© Les Stone / Reuters A man places an anti-fracking sign outside his house in Dimock, Pennsylvania

Comment: This is a hopeful development, but we can expect a huge push-back from the O&G industry which will continue to bury the overwhelming evidence that fracking poses huge risks to human health and the environment.

A federal jury has ordered Cabot Oil & Gas to pay more than $4.24 million in damages to two families in Dimock, Pennsylvania, who claimed the company's fracking operations contaminated their groundwater with methane.

The jury reached its verdict on Thursday in the lawsuit that accused the company of polluting the families' well water as a result of its natural gas drilling operations, according to Reuters. Cabot Oil & Gas said it will appeal the verdict.

Six jurors in federal court in Scranton awarded $1.3 million each to Scott Ely and Monica Marta-Ely, and $50,000 to each of their three children.

"This has been an exhausting six and a half years," Scott Ely said after the verdict, according to Reuters.

Ely told the news outlet that Cabot "boxed them in," by limiting evidence his attorney could introduce and what could be presented in testimony.

"They are an arrogant company that bullies their way to what they want," Ely told Reuters. "If they had just done the right thing, it would have been so much easier for them."

A second couple, Ray and Victoria Hubert, each received $720,000 and their daughter was awarded $50,000. The two families sued the Texas- based Cabot back in 2009, claiming their water was contaminated as a result of natural gas drilling.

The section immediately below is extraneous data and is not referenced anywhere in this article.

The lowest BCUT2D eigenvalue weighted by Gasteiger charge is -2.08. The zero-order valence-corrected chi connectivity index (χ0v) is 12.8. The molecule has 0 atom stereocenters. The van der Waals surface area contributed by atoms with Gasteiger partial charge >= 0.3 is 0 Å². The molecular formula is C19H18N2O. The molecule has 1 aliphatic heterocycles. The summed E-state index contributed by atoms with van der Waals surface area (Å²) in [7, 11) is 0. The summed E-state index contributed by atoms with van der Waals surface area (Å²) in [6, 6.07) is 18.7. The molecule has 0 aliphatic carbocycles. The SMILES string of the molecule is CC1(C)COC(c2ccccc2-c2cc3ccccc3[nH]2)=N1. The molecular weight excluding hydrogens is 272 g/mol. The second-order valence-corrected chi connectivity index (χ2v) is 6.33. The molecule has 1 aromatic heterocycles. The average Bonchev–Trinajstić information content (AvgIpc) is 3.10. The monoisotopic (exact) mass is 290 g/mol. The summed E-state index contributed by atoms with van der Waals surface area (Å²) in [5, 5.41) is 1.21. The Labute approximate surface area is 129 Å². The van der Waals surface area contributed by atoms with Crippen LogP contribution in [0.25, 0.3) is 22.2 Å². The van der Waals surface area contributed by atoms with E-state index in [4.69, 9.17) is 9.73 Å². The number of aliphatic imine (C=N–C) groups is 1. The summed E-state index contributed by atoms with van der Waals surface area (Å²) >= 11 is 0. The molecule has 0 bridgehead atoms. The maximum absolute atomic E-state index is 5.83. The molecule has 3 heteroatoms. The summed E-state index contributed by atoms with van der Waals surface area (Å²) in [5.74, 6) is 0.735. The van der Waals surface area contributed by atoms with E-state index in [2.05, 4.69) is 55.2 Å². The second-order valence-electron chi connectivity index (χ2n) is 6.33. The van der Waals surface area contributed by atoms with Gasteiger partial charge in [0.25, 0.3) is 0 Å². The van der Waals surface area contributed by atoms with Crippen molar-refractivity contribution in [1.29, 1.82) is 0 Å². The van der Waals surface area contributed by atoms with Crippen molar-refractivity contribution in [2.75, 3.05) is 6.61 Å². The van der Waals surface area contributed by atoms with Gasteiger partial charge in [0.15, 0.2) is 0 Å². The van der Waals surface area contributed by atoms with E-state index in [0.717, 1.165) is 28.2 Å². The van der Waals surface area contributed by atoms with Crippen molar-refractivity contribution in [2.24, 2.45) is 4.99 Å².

The verdict comes at the end of a long-running federal case that pitted Dimock homeowners against Cabot, one of the largest gas drillers in Pennsylvania. State regulators blamed faulty gas wells drilled by the company for leaking combustible methane into Dimock's groundwater. The company argued the methane was occurring naturally.

More than 40 families have sued Cabot since they began fracking to extract natural gas from underground shale formations near Dimock in 2008. The other families settled with the company in 2012. The plight of families in Dimock was featured in 'Gasland,' the Emmy-winning 2010 documentary by Josh Fox.

The Elys were originally offered more than $150,000 and the Huberts $50,000, but they chose to press the case, believing the offers did not match the struggles they had been dealing with.

"It's been a battle," Scott Ely told WNEP before the jury verdict. "I mean, you're up against a multi-multi-multi-million dollar company. And you've seen the litigation team they had. I mean, they're sitting there with six attorneys on their side. They had quite the team."

During the two-day deliberations, jurors asked the judge for any guidance on how they might determine a dollar amount for damages in the case.

Cabot said the jury's decision "disregards overwhelming scientific and factual evidence" that it conducted itself properly in the small village of Dimock. There was no evidence linking contamination of the families' wells to their tracking operations, the company said.

"Cabot will be filing motions with the court to set the verdict aside based on the lack of evidence as well as conduct of plaintiff's counsel calculated to deprive Cabot of a fair trial," Cabot spokesman George Stark told Reuters.